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Department of Homeland Security.


Notice of Final National Environmental Policy Act Implementing Procedures.


The purpose of this notice is to inform the public that the Department of Homeland Security (DHS or the Department) is issuing the final update to its policy and procedures for implementing the National Environmental Policy Act of 1969 (NEPA) (42 U.S.C. 4321 et seq.), as amended, and the Council on Environmental Quality (CEQ) regulations for implementing the procedural provisions of NEPA (40 CFR parts 1500-1508). The Department's NEPA procedures are contained in Directive 023-01, Rev. 01 and Instruction Manual 023-01-001-01, Rev. 01, Implementation of the National Environmental Policy Act (herein after referred to as Directive and Instruction). This notice also responds to the comments received on the Department's draft updated procedures published on June 5, 2014 (79 FR 32563).


The Directive and Instruction will be effective on March 26, 2015.

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A. Marie Ecton, Senior Environmental Specialist, Department of Homeland Security, Telephone (202) 360-5661, or Email

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Once effective, the Directive and Instruction will apply to all of DHS, which is currently comprised of over 20 support and operational components, and help ensure the integration of environmental stewardship into DHS decision making as required by NEPA. The Directive and Instruction will serve as the DHS implementing procedures for NEPA and the CEQ regulations (as required by 40 CFR 1505.1 and 1507.3) and therefore must be read in conjunction with the CEQ regulations.

The Directive and Instruction were substantially revised to address a number of circumstances and requirements that have arisen since April 19, 2006, the effective date of the original DHS NEPA procedures (Federal Register, Vol. 71, No. 64, April 4, 2006). For example, when originally published in 2006 the Directive and Instruction did not apply to the following three Components of DHS: Federal Emergency Management Agency (FEMA), Customs and Border Protection (CBP), and United States Coast Guard (USCG); these three Components each maintained their own procedures for implementing NEPA when the Department was established in 2002. This revision to the Directive and Instruction incorporates FEMA, CBP, and USCG into the Department's NEPA procedures and addresses the full scope of DHS activities to which NEPA applies. When the updated procedures become effective, they will apply to all Components of DHS, including FEMA, CBP, and USCG. In addition, every Component will have the option of developing Supplemental Instructions to establish how that particular Component will meet the requirements of the final version of the DHS Directive and Instruction. In a separate yet related effort, FEMA will pursue rescission of its regulations at 44 CFR 10 and replace them with Supplemental Instructions that conform to requirements of the DHS Directive and Instruction.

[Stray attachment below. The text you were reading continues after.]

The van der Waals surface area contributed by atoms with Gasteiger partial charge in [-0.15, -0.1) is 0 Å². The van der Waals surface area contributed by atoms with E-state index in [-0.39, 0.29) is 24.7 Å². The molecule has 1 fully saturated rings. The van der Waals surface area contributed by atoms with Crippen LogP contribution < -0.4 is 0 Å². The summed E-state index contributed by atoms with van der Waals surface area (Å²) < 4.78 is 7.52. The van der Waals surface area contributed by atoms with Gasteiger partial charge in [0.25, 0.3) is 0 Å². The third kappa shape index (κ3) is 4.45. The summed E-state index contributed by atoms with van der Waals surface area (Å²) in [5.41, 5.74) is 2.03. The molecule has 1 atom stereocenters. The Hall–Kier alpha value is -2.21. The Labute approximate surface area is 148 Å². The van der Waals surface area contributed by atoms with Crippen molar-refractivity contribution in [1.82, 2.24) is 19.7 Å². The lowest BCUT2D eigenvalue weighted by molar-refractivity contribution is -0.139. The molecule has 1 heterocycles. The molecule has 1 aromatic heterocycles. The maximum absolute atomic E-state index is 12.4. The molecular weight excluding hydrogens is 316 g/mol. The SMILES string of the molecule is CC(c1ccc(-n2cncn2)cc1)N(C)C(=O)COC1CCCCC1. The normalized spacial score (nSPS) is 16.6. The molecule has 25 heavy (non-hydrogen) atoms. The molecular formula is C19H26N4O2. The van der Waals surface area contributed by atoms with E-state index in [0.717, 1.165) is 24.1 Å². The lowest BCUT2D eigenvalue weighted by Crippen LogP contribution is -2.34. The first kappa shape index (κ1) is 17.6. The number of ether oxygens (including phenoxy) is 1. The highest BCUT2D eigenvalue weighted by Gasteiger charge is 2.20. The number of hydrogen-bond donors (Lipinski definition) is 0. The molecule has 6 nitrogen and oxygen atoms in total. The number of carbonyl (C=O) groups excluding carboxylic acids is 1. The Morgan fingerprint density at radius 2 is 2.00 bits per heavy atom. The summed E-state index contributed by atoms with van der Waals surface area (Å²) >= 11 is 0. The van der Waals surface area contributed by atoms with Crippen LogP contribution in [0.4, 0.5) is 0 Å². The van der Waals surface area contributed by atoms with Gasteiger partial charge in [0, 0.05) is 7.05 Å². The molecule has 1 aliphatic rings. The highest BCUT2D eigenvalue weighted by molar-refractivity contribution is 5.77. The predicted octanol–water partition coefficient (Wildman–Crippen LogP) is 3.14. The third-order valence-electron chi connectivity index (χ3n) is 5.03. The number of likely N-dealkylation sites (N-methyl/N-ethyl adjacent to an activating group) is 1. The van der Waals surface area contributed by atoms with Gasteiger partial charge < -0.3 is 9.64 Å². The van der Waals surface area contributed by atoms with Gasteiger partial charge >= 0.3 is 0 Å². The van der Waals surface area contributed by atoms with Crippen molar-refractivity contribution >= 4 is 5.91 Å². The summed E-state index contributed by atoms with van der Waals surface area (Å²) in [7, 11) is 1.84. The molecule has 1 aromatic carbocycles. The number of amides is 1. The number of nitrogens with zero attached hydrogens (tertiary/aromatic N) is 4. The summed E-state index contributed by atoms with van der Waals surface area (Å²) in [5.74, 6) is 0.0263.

The requirements put forth in the revised Directive and Instruction emphasize that the NEPA process must be appropriately integrated into the performance of DHS missions and activities and decision making. The revised Directive establishes the overall policy that DHS will comply with NEPA, and the revised Instruction establishes the procedures for ensuring this compliance is implemented in an effective and efficient manner. The Instruction covers the following: Overview of NEPA requirements, including requirements for the preparation and content of NEPA documents; management of NEPA implementation in DHS; criteria for Components to obtain a delegation of authority to approve their respective NEPA reviews; public involvement; dispute resolution; information protected from public disclosure; procedures for emergencies; review of applications from persons or organizations outside of DHS (e.g., grant applications); and an identification of the types of DHS activities normally reviewed in a CATEX, Environmental Start Printed Page 70539Assessment, or Environmental Impact Statement.

The CATEXs published in 2006 are being retained and are included in the Instruction (Appendix A, Table 1). In addition, the Instruction includes the following new CATEXs: One CATEX for an administrative activity; five CATEXs for real property management activities; 13 CATEXs for non-grant activities unique to FEMA's mission and authorities; and 19 CATEXs for federal assistance (e.g., grant) activities. For synopses of the administrative record support for the Department's list of 2006 and new CATEXs, see the docket and the DHS NEPA Web page at​nepa.